I Know Who I Am
Several miles from where I grew up, and about the same distance from where I now live, there is a flow of water beside State Route 83 known as Butler’s Spring. It’s a couple of miles north of Holmesville and most of my life, if you looked real close (and quick) as you drove by, you could notice a small white cross a few feet up the hill from the spring. Today, you’ll see a plaque.
On May 30, 1782, a group of soldiers from Crawford’s Expedition Against Sandusky camped there. One of them took sick and died. Twenty one year old Philip Smith helped dig the grave with his tomahawk. The other soldiers used their tomahawks to build a coffin from barrel staves [puncheons].
Four days later they fought in the ill-fated Battle of Sandusky, where they were routed by the Indians when the British showed up from Detroit to reinforce them. Philip Smith ran for his life. He was shot in the elbow in a shootout with an Indian and was lost without food, horse or weapon for over a week while he tried to find his way back home. He made it safely to Mingo Bottom (Steubenville) ten days later. Colonel Crawford was captured and tortured to death as revenge for the massacre of the innocent Moravian Indians, which had taken place just two months before in the village of Gnadenhutten.
The reason I mention this bit of local history is because in my recent genealogy search I discovered that Philip, the grave digger, is my fourth great-grandfather! He fought with Colonel Crawford! He knew Simon Girty! He was a pioneer settler of Ohio!*
I have known about that spring and the legend of a soldier buried there since I was a boy, and now I learn that I have a family connection to the soldier who died there 234 years ago, five miles from where I was born! A connection to history!
My family doesn’t seem to care about family history. When I visited the village of Königsbach, in Baden, Germany, where great-great-grandfather, Adam Schmid was born, I brought home a book of the village and Schmid relatives to show my Dad. He yawned. The rest of the family showed similar excitement. I’m guessing that a good percentage of you who are reading this are asking the same question my family seems to ask about genealogy: “So what?!”
I ask that myself: Why am I so anxious to find out who my ancestors were? Who cares? What difference does is make? I can answer you in three words: “I don’t know.” But I remember the feeling I got the first time I gazed at the gravestone of my great-great grandparents. “I am somebody.” “I came from somewhere.” “I belong.” Did those feelings have validity? I just know that’s what I felt.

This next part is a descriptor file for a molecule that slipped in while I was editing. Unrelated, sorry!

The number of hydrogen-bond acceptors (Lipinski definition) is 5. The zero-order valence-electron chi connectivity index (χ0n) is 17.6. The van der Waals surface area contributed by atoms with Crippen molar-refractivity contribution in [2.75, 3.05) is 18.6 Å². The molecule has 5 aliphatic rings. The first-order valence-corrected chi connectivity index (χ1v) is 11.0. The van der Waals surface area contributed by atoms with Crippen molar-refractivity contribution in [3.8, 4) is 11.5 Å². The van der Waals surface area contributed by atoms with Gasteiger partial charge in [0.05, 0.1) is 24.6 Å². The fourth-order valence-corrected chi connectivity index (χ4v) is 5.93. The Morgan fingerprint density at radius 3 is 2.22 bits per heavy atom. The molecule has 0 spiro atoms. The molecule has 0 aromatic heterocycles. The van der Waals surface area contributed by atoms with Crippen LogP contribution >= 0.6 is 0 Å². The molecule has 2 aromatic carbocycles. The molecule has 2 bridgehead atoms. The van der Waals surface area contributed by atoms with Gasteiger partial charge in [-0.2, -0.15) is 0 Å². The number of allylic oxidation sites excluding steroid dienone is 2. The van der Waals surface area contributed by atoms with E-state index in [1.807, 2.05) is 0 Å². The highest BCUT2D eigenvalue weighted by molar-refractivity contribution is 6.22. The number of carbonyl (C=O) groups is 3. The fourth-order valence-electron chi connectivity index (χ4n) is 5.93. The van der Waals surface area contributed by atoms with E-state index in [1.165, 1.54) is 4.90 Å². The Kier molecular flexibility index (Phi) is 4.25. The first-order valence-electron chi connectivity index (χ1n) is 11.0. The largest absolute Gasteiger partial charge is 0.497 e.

Reverend Alvin Kanagy once preached on genealogy and made this statement: “The people who know who they are, where they came from, and where they belong, are usually the most stable citizens in any given community.” Right now I’m feeling real stable.
Of course, the important thing is not who you are and where you came from, but Whose you are and where you are going. I plan to stop at the battle memorial the next time I go through Upper Sandusky, where great-grandpa got routed by the Delaware, Wyandot and Shawnee. I have been to great-great grandpa Adam’s home town in Germany. I will continue to be curious about my ancestors and see what I can learn.
But more than that, I am a child of the King. And if you want to check out my genealogy there, look at Matthew 1:1-16. Verse 17 doesn’t say it, but that where I fit in: “...Jacob the father of Joseph, the husband of Mary, of whom was born Jesus, who is the Christ.” [and is a brother (and Savior) of John Schmid. That’s my Brother! (and Savior). God is my Father. I am somebody! Talk about stable!
“…command certain men not to… devote themselves to… endless genealogies.” I Tim. I:4 (Mine aren’t endless) *
From An Historical Account of the Expedition Against Sandusky in 1782 by C.W. Butterfield, 1873 pp.86, 126, 166, 168
I once sang a country song in a prison chapel called, “Rosemary’s Granddaughter.”
The New Testament begins with a genealogy. There are several long genealogy lists throughout scripture. I got curious about my blood line (genealogy) at around 40 years of age, even though Paul urged Timothy to command certain men not to “devote themselves to endless genealogies. These promote controversies…”
My excuse is that my study is not endless and I don’t think I’m causing controversies. Interestingly, the cabin of Lydia’s sixth great-grandfather, Jacob Hochstetler, was attacked in 1757, and even though the Indians shot at them and set fire to their cabin to flush them out, Jacob refused to allow his expert marksman sons to use their guns. “We don’t shoot at a man.”
Mrs. Hochstetler was killed and Jacob and his son were taken captive. There’s more to the story, but I find it fascinating that my ancestors fought the Indians; Lydia’s ancestors refuse to take up arms even though it cost them their lives.